Gifts in the Commonplace
Updated: Jan 23, 2018
My days are punctuated by rhythms. The alarm clock rings at 5:50. I stumble out of my dark room and up the stairs to start the coffee, and make sure the boys are already up and getting ready for school. At 6:05, I leave the house half awake with two sleepy, instrument-laden boys for my first school drop-off of the day. Upon returning home, I pour my second cup of coffee and wait in the brief quiet for the girls to wake up and join me. By 8:30, I am showered, dressed, and teaching my first piano lesson. At 9:05, it is time for my second school drop-off, and I return home most days to chores, errands, more piano lessons, and some days, a few sacred hours of solitude for contemplation and writing. Sacred, not because they are more holy than anything else I do during the day, but because I must carve out the time for them lest I be swept down the river of busyness. At 2:00, the boys are home, my solitude finished for the day, and I am on to the evening chores of dinner and nightly activities.
As busy as I am, I am grateful for all the tasks of parenting that punctuate my days.
There was a time, in my early days of parenting, when I went about my mundane duties--laundry, cleaning, meal prep, shopping–with joyless discontent. I wished away the hours I spent caring for my family dreaming of a day when I could once again use my mind more than my hands. Back then I craved quiet and solitude like water, paradoxically also desiring adult interaction and affirmation. Had I not been resolute in my belief that my kids needed me at home, I would have been driven into the workforce by sheer boredom. My life was a collection of inconsequential, trivial, mind-numbingly repetitive tasks which left me mentally atrophied, yet physically exhausted.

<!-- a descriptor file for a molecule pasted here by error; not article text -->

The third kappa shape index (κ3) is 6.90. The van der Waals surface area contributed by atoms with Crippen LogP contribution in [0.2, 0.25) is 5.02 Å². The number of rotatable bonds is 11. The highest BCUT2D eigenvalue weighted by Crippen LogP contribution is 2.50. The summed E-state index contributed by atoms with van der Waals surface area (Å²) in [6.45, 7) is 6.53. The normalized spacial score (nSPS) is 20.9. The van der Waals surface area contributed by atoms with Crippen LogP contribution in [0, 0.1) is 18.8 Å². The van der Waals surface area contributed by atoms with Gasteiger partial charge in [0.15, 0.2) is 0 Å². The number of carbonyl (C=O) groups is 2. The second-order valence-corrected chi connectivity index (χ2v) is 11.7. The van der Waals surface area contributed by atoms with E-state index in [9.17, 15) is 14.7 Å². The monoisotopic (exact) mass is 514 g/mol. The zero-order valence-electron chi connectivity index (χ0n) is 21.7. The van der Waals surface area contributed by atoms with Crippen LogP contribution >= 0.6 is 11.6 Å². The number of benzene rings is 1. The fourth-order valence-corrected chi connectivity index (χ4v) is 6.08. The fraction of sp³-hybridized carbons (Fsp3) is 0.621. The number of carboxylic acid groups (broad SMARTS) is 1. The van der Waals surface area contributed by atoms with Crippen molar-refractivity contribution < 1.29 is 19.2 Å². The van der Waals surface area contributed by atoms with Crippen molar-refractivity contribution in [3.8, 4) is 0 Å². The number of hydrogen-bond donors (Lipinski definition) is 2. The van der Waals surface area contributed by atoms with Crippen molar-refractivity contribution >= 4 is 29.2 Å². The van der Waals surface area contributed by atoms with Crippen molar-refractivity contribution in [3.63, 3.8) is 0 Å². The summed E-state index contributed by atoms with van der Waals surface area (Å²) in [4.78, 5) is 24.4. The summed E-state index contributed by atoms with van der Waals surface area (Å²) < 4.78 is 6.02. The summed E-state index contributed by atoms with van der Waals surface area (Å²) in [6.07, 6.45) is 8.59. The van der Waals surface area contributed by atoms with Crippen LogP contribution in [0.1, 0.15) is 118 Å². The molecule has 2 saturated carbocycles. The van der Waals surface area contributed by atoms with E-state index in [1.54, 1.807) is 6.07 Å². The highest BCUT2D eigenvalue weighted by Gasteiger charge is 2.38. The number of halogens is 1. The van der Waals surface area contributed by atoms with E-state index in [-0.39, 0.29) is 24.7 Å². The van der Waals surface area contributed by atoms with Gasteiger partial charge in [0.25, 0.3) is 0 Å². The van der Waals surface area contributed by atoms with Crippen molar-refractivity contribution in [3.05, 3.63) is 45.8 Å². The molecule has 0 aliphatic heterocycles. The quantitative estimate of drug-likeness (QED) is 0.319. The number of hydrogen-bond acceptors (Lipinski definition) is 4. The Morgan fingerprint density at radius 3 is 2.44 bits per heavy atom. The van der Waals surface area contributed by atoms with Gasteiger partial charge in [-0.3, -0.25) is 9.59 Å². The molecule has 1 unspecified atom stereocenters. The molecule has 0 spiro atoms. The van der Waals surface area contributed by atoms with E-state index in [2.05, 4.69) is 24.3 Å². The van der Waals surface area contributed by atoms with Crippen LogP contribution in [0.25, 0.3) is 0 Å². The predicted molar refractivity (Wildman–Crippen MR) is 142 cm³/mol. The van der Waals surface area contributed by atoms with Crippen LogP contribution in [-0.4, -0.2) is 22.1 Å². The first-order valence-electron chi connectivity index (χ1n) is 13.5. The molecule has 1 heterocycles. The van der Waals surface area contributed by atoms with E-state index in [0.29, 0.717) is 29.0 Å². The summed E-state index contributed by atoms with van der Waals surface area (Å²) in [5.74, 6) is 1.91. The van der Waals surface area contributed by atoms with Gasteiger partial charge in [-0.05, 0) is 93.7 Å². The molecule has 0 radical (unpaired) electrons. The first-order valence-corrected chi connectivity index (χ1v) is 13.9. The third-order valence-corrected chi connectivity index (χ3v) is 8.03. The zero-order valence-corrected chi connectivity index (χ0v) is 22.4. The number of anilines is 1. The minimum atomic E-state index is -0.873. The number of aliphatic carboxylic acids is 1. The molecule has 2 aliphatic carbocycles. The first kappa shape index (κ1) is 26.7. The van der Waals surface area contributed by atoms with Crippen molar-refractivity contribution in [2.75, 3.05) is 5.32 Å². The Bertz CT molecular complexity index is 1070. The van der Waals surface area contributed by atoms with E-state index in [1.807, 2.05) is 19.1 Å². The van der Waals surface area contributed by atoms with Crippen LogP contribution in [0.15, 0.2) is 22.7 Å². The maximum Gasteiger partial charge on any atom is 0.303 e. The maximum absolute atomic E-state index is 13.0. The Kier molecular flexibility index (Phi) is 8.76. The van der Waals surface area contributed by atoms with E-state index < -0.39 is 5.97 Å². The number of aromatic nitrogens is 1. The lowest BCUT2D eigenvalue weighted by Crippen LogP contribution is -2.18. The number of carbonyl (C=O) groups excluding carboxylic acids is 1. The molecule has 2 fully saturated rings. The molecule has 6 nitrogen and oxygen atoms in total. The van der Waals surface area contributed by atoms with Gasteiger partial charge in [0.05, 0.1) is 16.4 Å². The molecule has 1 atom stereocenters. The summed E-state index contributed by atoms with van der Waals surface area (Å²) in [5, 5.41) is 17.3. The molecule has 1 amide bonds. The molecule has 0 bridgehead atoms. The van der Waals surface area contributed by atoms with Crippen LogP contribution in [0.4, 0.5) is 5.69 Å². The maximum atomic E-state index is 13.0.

I can’t say a single book or sermon or event was the catalyst for my change of heart. I can’t even remember consciously determining that I would “from this day forward” be content in my mundaneness. I simply kept living, obeying, doing. And incrementally my perspective changed. I can only attribute this to the work of God in my life, as no amount of guilt and shame in those early years ever produced contentment. But reflecting back now on these fifteen years of motherhood, I can point to a few mindsets God had to change in me in order for contentment to be possible.
First was my desire to be seen. What a blessing for God to grant me the opportunity to go into hiding – to live a basically invisible existence – for years of my life. I mean that with all my heart. Without the heat of obscurity being forced upon me, the dross of my pride would never have been burned away. I see men and women who have never had the good fortune of going unnoticed and unappreciated for an extended time, and I praise God for the good work he accomplished in those invisible, thankless years. Through them, I learned to find my true self and joy in being the Beloved of the Father, and nothing else. It is as F.B. Meyer says,
“God’s gifts are on shelves one beneath the other, and that it is not a question of growing taller but of stooping lower, and that we have to go down, always down, to get His best gifts.”